Autumn colors over Kilpisjärvi, Finland
Photo by: Visit Finland | Suvi Mansikkasalo

10 Reasons to Film in Arctic Lapland

Finnish Lapland has something to offer for every production, big or small. Take a look at our top 10 reasons to film in Lapland & discover what makes us a location above ordinary.

1. Silence and Wilderness

Our Arctic nature is pristine and wild, just waiting to be captured. From rugged fells to vast forests, Lapland offers versatile nature settings all year long. And there is no need to worry about noise nuisance disrupting your production; our remote locations come with pure silence.

A green summer day in Kittilä, Finland
Photo by: Kirsikka Paakkinen

2. We Have Snow – Guaranteed

Lapland has up to 200 snow days a year, making us the go-to place when looking for those winterscapes. The first snow can be expected to fall in October, and the permanent snow blanket usually covers the lands from late November to April.

A sunset over a snowy landscape in Salla, Finland
Photo by: Jonne Vaahtera
Polar night over a snowy landscape in Finnish Lapland
Photo by: Lapland Material Bank | Markus Kiili

3. The Arctic within Easy Reach

Our untouched landscapes are combined with an impressively developed infrastructure. Thanks to its five airports, well-maintained road network and efficient railroad connections, Finnish Lapland is one of the most accessible Arctic areas in the world.

A snowy day at the airport in Kittilä, Finland

4. Lighting Provided by Nature

Our summers are pleasant and bright, lit up by the Midnight Sun and its round-the-clock daylight for weeks on end. The Midnight Sun season is the longest in the northernmost parts of Lapland, where the sun does not set at all for two entire months.

The Midnight Sun over a lake in Utsjoki, Finland
Photo by: Antero Isola

5. Trained Local Stars

Looking for a furry lead for your next production? Look no further! We are happy to introduce you to experts who are experienced in training Arctic animals, such as the reindeer and huskies, for productions.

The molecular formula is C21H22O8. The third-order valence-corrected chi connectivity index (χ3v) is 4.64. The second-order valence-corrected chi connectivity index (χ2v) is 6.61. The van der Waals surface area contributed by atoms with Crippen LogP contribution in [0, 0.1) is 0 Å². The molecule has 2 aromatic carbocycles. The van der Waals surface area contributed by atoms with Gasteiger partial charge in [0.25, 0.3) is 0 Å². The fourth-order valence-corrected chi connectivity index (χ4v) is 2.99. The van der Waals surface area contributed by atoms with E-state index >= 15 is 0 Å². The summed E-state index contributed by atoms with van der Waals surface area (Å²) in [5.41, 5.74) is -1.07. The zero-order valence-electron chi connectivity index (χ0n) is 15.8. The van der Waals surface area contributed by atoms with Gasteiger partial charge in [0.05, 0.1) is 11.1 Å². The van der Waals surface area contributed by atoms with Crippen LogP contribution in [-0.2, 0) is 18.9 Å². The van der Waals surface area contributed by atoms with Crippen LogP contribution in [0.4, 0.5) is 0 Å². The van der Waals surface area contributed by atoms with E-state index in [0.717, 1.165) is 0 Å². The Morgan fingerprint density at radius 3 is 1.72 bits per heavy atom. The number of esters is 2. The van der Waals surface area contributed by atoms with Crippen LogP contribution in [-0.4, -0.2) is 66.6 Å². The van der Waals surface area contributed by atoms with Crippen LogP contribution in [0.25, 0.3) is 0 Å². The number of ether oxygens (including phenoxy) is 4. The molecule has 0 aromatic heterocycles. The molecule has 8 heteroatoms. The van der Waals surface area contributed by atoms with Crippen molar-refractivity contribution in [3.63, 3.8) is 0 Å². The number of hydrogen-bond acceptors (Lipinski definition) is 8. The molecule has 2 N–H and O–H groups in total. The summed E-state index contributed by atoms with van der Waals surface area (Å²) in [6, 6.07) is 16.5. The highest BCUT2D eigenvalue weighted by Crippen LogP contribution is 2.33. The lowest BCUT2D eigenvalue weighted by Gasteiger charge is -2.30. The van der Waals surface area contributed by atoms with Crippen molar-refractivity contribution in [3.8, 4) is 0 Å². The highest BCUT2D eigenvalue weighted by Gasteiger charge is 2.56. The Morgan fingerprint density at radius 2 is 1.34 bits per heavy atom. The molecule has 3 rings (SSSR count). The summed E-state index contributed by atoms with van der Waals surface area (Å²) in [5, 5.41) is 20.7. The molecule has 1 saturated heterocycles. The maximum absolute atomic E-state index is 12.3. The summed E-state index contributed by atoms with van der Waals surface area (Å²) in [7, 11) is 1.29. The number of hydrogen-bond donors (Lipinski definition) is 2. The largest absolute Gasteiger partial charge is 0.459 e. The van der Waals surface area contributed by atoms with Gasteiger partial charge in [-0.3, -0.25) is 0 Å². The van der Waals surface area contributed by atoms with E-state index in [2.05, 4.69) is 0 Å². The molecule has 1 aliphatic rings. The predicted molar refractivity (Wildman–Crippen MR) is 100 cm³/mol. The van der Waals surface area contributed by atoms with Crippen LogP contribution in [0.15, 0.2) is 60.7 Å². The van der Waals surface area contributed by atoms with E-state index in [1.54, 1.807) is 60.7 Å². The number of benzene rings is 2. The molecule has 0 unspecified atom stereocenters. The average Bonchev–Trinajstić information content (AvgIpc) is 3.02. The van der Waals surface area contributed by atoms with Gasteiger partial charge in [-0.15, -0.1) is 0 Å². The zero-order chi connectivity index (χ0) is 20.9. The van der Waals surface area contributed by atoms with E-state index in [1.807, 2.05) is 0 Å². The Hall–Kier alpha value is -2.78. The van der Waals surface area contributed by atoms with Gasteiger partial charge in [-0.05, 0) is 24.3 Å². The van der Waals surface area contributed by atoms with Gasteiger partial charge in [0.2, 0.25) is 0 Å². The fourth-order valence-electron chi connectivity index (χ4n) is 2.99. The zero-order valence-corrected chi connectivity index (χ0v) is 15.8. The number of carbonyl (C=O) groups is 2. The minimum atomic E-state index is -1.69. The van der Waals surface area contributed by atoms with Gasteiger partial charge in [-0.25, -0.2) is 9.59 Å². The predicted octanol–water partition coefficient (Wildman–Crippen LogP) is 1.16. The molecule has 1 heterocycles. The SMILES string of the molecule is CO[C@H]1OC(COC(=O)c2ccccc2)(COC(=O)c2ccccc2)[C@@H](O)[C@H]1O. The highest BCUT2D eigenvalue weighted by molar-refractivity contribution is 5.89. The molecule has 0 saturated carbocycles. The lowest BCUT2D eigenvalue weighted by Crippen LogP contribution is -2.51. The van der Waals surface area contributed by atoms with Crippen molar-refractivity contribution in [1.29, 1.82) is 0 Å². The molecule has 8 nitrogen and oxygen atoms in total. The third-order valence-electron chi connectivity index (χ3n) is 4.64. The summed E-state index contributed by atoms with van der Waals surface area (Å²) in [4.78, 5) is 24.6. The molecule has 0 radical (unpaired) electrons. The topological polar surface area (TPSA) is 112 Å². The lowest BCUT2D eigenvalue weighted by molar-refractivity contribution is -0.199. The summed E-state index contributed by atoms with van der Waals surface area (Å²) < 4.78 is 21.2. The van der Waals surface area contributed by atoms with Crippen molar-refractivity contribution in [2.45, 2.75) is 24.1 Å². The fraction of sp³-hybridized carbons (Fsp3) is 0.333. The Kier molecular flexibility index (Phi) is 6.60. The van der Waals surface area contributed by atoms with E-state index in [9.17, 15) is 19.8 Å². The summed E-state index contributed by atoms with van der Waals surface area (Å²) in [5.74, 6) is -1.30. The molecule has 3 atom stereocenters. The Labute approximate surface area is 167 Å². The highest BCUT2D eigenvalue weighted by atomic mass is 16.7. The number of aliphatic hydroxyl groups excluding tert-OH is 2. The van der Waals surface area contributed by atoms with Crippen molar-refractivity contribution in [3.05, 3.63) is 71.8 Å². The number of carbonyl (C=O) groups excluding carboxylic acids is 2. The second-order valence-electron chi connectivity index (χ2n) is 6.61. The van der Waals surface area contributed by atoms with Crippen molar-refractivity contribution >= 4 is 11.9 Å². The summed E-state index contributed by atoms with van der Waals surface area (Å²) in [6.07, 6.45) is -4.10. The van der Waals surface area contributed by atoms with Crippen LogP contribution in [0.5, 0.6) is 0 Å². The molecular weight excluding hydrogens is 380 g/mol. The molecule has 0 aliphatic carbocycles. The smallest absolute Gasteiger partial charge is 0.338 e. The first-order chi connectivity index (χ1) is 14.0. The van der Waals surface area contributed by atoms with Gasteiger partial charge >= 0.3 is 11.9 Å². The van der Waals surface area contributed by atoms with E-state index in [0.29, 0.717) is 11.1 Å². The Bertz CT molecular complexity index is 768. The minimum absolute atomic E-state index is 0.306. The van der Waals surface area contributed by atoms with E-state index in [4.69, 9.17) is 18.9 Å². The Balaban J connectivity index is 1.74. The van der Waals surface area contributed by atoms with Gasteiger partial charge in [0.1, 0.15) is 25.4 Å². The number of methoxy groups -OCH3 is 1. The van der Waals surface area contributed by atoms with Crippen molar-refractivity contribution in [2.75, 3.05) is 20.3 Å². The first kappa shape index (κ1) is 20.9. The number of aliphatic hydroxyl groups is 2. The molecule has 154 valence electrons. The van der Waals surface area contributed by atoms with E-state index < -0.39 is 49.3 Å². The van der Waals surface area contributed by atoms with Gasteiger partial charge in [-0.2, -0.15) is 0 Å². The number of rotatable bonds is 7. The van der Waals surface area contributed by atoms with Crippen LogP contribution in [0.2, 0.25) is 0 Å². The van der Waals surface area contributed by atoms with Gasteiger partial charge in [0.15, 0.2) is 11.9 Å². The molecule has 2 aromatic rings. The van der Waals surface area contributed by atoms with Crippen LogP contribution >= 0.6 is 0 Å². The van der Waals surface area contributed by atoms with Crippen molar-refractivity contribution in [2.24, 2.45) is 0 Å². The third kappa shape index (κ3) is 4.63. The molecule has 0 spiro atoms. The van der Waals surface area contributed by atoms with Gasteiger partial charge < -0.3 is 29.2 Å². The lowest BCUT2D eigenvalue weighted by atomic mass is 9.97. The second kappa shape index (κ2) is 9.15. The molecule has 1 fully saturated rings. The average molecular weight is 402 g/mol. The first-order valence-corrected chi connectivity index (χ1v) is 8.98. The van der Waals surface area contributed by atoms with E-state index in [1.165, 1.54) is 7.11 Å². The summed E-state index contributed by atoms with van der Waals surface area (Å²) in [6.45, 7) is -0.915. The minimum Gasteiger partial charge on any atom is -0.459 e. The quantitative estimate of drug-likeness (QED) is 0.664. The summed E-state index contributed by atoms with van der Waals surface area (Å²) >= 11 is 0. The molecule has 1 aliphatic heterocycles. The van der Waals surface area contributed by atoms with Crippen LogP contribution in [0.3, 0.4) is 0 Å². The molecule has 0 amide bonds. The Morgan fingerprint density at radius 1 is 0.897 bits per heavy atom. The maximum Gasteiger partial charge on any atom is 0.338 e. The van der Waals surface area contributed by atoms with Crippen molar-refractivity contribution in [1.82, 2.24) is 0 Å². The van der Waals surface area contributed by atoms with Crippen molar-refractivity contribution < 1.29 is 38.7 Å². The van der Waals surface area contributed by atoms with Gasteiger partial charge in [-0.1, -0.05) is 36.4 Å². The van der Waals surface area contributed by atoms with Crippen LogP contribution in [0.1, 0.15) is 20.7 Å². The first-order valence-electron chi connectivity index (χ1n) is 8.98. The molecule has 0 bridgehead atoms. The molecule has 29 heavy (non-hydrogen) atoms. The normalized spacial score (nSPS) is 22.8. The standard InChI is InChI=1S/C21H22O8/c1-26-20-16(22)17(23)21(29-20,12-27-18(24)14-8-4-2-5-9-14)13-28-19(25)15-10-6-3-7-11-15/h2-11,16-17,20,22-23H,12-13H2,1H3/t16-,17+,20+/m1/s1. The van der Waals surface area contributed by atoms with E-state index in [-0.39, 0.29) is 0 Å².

A reindeer enjoys a sunset in Finnish Lapland
Photo by: Lapland Material Bank | Juha Kauppinen
Huskies on a snowy trail in Finnish Lapland
Photo by: Visit Finland | Elina Sirparanta

6. No Red Tape

Thanks to the concept of Everyman’s Right, you are free to wander into the Arctic wilderness without having to worry about permits or restrictions too much. You are also allowed to film permit-free in public spaces such as streets and marketplaces, as long as you do not disrupt business or traffic.

A green sunny summer day in Pallas, Finland
Photo by: Ilkka Mukkala

7. Colors Galore

Contrary to what you might expect, the Arctic winter is quite the color show. Sure, the polar night keeps the sun below the horizon for weeks, but the phenomenon also paints our winter skies in breathtaking shades of pink, yellow and blue. And while the nights are long, the dark skies offer a great canvas for the dance of the northern lights.

A colorful sunset over a snowy landscape in Finnish Lapland
Photo by: Lapland Material Bank | Markus Kiili
Auroras reflecting in a lake in autumn in Finnish Lapland
Photo by: Lapland Material Bank | Juha Kauppinen
Snowy trees & polar night in Finnish Lapland
Photo by: Lapland Material Bank | Terhi Tuovinen

8. Picturesque Villages

Our population density is a mere 1.98/km2, which is one of the lowest in all Europe. Although the majority of people are settled in the bigger towns, there are plenty of rural and lively little villages scattered across the region, offering great settings for intriguing stories.

A snowy church village in Utsjoki, Finland

9. Resilient Locals

Finding a professional English-speaking crew for your production is not a problem in Lapland. Our local professionals are experts in working with productions and filming in the extreme conditions of the Arctic winter. We guarantee that they are filled with sisu, the Finnish national character of grit and tenacity.

A hardworking local on a snowy day in Finnish Lapland
Photo by: Flatlight Creative House

10. Fall Season Finale

After the blooming summer months, right before settling down for its winter slumber, the Arctic nature presents its grand finale by painting the trees and forest floors in vivid hues of red, orange and yellow. This phenomenon of the fall colors, also known as the fall foliage, is usually at its brightest and most beautiful in mid-September.

Autumn colors against Mt. Saana fell in Kilpisjärvi, Finland
Photo by: Visit Finland | Reijo HIetanen
Autumn colors in Utsjoki, Finland
Photo by: Visit Finland | Reijo Nenonen Vastavalo

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